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Celebrating Black History Month 

February is here, and ClassVR is celebrating Black History Month.

Black history is an integral part of American history curriculum year-round. When students learn about World War II battles, they’re also learning about the Tuskegee Airmen, the first Black aviators in the US Army Air Corps. When students hear about the development of technology in the 20th century, they’re learning about the achievements of Black inventors such as Mark Dean, holder of three of the nine patents for IBM’s first personal computer. When students learn about the 1920s, they’re learning about how Black artists in the Harlem Renaissance formed a movement that created groundbreaking literature, poetry, music, and more.

Black History Month spotlights the achievements of Black Americans and highlights the impact of their accomplishments. Events like the Civil Rights Movement have been so integral to shaping the United States that it is crucial for students to understand their importance. That’s why we’re highlighting our virtual reality scenes that help students visualize, explore, and comprehend some pivotal events and figures in Black history and, thus, American history.

Table of contents

How we’re marking Black History Month

At ClassVR, we create virtual reality scenes that allow students to walk through places throughout history and space, ranging from the tomb of Ramesses VI in Ancient Egypt to the surface of Mars. Together with each virtual reality scene, we include literature for students and teaching resources for instructors.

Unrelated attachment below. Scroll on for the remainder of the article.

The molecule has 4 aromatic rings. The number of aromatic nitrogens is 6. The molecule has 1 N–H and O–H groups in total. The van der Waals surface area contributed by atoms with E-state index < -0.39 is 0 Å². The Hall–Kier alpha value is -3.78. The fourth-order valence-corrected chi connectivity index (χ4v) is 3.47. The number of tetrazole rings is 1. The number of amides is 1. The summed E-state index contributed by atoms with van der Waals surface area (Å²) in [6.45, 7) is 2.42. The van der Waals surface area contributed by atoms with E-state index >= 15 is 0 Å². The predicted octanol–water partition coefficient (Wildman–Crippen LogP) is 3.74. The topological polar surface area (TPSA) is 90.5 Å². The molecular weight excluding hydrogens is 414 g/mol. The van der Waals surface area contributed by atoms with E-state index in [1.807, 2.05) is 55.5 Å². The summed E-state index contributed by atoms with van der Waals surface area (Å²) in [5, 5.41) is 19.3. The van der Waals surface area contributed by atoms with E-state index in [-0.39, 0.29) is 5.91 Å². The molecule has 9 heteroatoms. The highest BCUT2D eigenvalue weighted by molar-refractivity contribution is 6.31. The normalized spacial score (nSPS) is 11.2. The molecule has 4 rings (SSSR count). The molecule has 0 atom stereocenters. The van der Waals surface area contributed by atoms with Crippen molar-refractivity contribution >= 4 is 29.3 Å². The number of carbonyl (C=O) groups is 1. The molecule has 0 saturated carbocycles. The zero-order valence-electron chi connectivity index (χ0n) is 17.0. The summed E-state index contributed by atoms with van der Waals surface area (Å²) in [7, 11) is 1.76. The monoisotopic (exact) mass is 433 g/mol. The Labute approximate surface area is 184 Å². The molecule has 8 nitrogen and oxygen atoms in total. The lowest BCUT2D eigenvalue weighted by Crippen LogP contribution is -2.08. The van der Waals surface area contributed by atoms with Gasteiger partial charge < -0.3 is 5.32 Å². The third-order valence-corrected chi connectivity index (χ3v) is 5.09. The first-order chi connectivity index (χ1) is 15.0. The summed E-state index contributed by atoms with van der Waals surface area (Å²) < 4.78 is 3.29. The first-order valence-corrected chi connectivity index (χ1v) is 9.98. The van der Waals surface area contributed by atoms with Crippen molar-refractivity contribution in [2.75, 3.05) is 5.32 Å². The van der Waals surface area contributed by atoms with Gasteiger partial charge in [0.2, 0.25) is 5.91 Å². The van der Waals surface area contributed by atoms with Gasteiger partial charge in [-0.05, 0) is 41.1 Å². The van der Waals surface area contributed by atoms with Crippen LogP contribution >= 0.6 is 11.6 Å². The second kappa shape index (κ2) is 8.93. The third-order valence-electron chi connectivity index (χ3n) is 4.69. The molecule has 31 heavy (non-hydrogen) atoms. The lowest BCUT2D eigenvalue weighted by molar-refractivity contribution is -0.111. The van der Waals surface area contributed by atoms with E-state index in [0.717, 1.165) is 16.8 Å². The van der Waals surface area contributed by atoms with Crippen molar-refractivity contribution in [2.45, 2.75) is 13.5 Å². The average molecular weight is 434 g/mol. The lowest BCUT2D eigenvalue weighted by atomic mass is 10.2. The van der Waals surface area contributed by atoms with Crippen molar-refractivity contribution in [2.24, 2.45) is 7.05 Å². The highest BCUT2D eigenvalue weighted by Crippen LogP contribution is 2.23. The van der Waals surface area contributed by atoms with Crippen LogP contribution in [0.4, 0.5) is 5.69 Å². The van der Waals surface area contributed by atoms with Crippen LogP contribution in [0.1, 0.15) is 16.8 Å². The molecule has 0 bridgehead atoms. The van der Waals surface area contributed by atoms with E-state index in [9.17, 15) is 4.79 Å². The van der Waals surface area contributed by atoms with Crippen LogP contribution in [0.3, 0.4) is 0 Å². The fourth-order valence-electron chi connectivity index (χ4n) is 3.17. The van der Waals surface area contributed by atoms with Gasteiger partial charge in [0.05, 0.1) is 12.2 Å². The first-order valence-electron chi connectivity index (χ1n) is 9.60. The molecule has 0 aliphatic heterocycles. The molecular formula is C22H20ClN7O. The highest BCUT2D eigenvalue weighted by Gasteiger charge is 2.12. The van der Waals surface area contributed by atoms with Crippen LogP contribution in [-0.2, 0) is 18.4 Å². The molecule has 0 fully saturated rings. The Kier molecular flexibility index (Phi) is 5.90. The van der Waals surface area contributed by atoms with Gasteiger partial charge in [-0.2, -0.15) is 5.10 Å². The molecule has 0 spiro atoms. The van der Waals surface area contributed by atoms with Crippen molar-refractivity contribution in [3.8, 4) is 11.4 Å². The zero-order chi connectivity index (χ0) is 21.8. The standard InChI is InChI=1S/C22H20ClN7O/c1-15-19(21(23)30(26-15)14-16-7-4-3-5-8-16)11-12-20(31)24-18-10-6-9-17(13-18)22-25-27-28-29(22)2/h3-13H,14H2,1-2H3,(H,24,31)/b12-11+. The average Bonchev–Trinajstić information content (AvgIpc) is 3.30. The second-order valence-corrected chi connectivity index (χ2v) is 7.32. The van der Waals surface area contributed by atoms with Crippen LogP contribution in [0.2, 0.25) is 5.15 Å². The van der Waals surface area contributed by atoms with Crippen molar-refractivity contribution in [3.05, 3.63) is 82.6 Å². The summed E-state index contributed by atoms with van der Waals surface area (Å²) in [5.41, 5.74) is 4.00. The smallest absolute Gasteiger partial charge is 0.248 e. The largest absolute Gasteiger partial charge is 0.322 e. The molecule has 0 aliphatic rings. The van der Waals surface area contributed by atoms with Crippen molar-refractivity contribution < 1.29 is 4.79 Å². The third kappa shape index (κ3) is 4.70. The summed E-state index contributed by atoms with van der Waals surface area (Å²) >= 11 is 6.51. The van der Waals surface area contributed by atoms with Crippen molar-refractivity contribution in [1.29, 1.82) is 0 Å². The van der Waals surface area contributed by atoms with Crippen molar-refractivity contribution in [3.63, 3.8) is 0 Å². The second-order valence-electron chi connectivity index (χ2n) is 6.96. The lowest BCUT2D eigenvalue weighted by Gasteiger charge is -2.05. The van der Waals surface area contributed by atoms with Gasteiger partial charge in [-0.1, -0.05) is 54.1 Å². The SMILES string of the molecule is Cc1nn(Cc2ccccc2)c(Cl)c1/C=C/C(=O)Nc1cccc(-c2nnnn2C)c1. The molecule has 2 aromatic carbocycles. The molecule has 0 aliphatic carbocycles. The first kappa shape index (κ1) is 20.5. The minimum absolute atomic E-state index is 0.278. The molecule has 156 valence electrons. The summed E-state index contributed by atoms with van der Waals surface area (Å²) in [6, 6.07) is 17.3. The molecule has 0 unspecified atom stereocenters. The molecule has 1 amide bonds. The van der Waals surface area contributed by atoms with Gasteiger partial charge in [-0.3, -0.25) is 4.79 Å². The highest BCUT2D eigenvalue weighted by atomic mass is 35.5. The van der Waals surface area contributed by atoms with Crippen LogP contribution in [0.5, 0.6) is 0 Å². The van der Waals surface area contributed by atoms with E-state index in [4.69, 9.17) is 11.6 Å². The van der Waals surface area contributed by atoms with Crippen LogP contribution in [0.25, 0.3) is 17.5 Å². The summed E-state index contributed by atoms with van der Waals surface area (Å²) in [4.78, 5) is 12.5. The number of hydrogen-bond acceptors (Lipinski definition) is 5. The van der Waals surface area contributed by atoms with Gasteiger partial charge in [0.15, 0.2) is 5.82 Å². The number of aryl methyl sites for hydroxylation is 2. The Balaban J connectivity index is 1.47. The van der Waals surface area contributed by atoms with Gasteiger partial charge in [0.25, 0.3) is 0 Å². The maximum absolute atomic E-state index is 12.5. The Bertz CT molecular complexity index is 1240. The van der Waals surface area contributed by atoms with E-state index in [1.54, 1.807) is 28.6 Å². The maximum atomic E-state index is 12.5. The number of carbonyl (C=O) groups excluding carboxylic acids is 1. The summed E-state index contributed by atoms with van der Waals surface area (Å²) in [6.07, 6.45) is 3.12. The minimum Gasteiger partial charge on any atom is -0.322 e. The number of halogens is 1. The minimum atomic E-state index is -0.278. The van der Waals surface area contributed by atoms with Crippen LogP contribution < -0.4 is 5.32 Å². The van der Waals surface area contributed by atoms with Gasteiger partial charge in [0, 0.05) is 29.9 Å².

Among our collection are four key scenes that we’re making free to access throughout February as we mark Black History Month.

Black history scenes

Slavery in America

The impact of slavery on American history is immense. From the early 1600s, the labor of enslaved Black people was integral to the prosperity of the place that would become the United States. Even after slavery was abolished in the United States in 1865, its aftereffects continued to shape the country.

By learning this history, students can better understand the stories of many of the notable Black individuals whose lives are celebrated during Black History Month. Students will be introduced to Black abolitionists and activists like Harriet Tubman, who helped Black people escape slavery via the Underground Railroad. Not to mention orators like Frederick Douglass and Sojourner Truth, who worked to sway the tide of public opinion toward the necessity of abolition and civil rights.

Our virtual reality scene on slavery in America invites students to explore three key areas:

  1. The Origins of the American Slave Trade
  2. Plantations
  3. The American Civil War

Civil Rights Movement

Civil rights groups were active from the time the Civil War ended, but they usually received little attention. In the mid-1950s, Black activists began to lead marches, protests, and boycotts and to engage in acts of civil disobedience that gained widespread notice. Americans of all races became more aware of the racism and violence Black people faced in the South. A series of legal rulings and new federal laws during this period helped end segregation, reduce institutionalized discrimination, and protect the civil rights of Black people and members of other minority groups. By examining the events of the Civil Rights era, students recognize how American society changed and how the Civil Rights Movement’s leaders helped make these changes happen.